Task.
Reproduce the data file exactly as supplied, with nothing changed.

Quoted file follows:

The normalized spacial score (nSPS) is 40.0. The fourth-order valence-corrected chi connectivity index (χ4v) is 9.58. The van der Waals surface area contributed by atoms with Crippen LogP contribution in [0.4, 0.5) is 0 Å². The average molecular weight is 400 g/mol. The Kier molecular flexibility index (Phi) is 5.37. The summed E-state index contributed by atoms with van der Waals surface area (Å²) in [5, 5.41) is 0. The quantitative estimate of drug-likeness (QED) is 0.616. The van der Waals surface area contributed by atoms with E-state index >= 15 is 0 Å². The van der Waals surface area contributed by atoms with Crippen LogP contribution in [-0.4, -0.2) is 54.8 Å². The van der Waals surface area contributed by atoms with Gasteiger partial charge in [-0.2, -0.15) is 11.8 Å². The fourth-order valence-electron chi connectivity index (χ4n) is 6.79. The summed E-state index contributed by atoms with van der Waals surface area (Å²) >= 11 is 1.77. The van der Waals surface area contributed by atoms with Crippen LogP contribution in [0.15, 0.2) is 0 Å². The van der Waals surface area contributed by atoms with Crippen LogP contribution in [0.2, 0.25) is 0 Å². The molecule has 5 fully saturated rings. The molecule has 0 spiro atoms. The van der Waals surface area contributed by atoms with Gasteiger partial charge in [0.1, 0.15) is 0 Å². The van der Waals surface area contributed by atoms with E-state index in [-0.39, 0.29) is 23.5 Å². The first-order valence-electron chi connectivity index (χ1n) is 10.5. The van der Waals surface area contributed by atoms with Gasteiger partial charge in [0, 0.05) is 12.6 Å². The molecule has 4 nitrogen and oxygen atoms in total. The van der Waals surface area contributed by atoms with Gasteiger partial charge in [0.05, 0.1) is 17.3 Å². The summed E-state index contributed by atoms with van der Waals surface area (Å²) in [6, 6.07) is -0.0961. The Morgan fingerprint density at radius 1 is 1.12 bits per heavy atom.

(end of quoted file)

The normalized spacial score (nSPS) is 40.0. The fourth-order valence-corrected chi connectivity index (χ4v) is 9.58. The van der Waals surface area contributed by atoms with Crippen LogP contribution in [0.4, 0.5) is 0 Å². The average molecular weight is 400 g/mol. The Kier molecular flexibility index (Phi) is 5.37. The summed E-state index contributed by atoms with van der Waals surface area (Å²) in [5, 5.41) is 0. The quantitative estimate of drug-likeness (QED) is 0.616. The van der Waals surface area contributed by atoms with E-state index >= 15 is 0 Å². The van der Waals surface area contributed by atoms with Crippen LogP contribution in [-0.4, -0.2) is 54.8 Å². The van der Waals surface area contributed by atoms with Gasteiger partial charge in [-0.2, -0.15) is 11.8 Å². The fourth-order valence-electron chi connectivity index (χ4n) is 6.79. The summed E-state index contributed by atoms with van der Waals surface area (Å²) >= 11 is 1.77. The van der Waals surface area contributed by atoms with Crippen LogP contribution in [0.15, 0.2) is 0 Å². The van der Waals surface area contributed by atoms with Crippen LogP contribution in [0.2, 0.25) is 0 Å². The molecule has 5 fully saturated rings. The molecule has 0 spiro atoms. The van der Waals surface area contributed by atoms with Gasteiger partial charge in [0.1, 0.15) is 0 Å². The van der Waals surface area contributed by atoms with E-state index in [-0.39, 0.29) is 23.5 Å². The first-order valence-electron chi connectivity index (χ1n) is 10.5. The van der Waals surface area contributed by atoms with Gasteiger partial charge in [0, 0.05) is 12.6 Å². The molecule has 4 nitrogen and oxygen atoms in total. The van der Waals surface area contributed by atoms with Gasteiger partial charge in [0.05, 0.1) is 17.3 Å². The summed E-state index contributed by atoms with van der Waals surface area (Å²) in [6, 6.07) is -0.0961. The Morgan fingerprint density at radius 1 is 1.12 bits per heavy atom.